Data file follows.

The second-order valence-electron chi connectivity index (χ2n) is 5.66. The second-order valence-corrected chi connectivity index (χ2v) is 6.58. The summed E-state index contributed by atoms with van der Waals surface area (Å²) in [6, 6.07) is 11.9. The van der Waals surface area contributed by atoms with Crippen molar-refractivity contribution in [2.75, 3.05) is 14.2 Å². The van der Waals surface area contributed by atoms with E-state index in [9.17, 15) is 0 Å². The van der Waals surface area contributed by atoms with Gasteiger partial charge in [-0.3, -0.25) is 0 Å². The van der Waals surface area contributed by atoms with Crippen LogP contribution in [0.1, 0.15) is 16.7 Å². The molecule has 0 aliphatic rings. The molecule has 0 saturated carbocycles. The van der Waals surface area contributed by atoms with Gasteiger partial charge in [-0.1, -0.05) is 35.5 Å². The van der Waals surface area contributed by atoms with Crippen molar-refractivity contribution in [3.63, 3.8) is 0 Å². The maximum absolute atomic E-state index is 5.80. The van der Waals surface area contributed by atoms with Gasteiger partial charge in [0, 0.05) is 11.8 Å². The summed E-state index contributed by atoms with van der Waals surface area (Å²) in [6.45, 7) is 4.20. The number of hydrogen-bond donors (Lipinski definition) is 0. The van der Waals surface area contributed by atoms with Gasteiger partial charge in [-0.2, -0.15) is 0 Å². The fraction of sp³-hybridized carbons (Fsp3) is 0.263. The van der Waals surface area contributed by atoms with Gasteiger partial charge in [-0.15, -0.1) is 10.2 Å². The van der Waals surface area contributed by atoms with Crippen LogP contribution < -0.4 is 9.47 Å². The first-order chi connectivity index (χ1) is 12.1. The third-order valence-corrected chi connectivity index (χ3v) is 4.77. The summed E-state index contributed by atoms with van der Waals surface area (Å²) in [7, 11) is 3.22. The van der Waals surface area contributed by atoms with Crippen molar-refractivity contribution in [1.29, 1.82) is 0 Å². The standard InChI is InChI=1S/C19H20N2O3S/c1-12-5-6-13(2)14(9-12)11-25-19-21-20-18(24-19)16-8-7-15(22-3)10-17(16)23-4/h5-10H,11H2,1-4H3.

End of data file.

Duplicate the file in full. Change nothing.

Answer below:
The second-order valence-electron chi connectivity index (χ2n) is 5.66. The second-order valence-corrected chi connectivity index (χ2v) is 6.58. The summed E-state index contributed by atoms with van der Waals surface area (Å²) in [6, 6.07) is 11.9. The van der Waals surface area contributed by atoms with Crippen molar-refractivity contribution in [2.75, 3.05) is 14.2 Å². The van der Waals surface area contributed by atoms with E-state index in [9.17, 15) is 0 Å². The van der Waals surface area contributed by atoms with Gasteiger partial charge in [-0.3, -0.25) is 0 Å². The van der Waals surface area contributed by atoms with Crippen LogP contribution in [0.1, 0.15) is 16.7 Å². The molecule has 0 aliphatic rings. The molecule has 0 saturated carbocycles. The van der Waals surface area contributed by atoms with Gasteiger partial charge in [-0.1, -0.05) is 35.5 Å². The van der Waals surface area contributed by atoms with Crippen molar-refractivity contribution in [3.63, 3.8) is 0 Å². The maximum absolute atomic E-state index is 5.80. The van der Waals surface area contributed by atoms with Gasteiger partial charge in [0, 0.05) is 11.8 Å². The summed E-state index contributed by atoms with van der Waals surface area (Å²) in [6.45, 7) is 4.20. The number of hydrogen-bond donors (Lipinski definition) is 0. The van der Waals surface area contributed by atoms with Gasteiger partial charge in [-0.2, -0.15) is 0 Å². The fraction of sp³-hybridized carbons (Fsp3) is 0.263. The van der Waals surface area contributed by atoms with Gasteiger partial charge in [-0.15, -0.1) is 10.2 Å². The van der Waals surface area contributed by atoms with Crippen LogP contribution < -0.4 is 9.47 Å². The first-order chi connectivity index (χ1) is 12.1. The third-order valence-corrected chi connectivity index (χ3v) is 4.77. The summed E-state index contributed by atoms with van der Waals surface area (Å²) in [7, 11) is 3.22. The van der Waals surface area contributed by atoms with Crippen molar-refractivity contribution in [1.29, 1.82) is 0 Å². The standard InChI is InChI=1S/C19H20N2O3S/c1-12-5-6-13(2)14(9-12)11-25-19-21-20-18(24-19)16-8-7-15(22-3)10-17(16)23-4/h5-10H,11H2,1-4H3.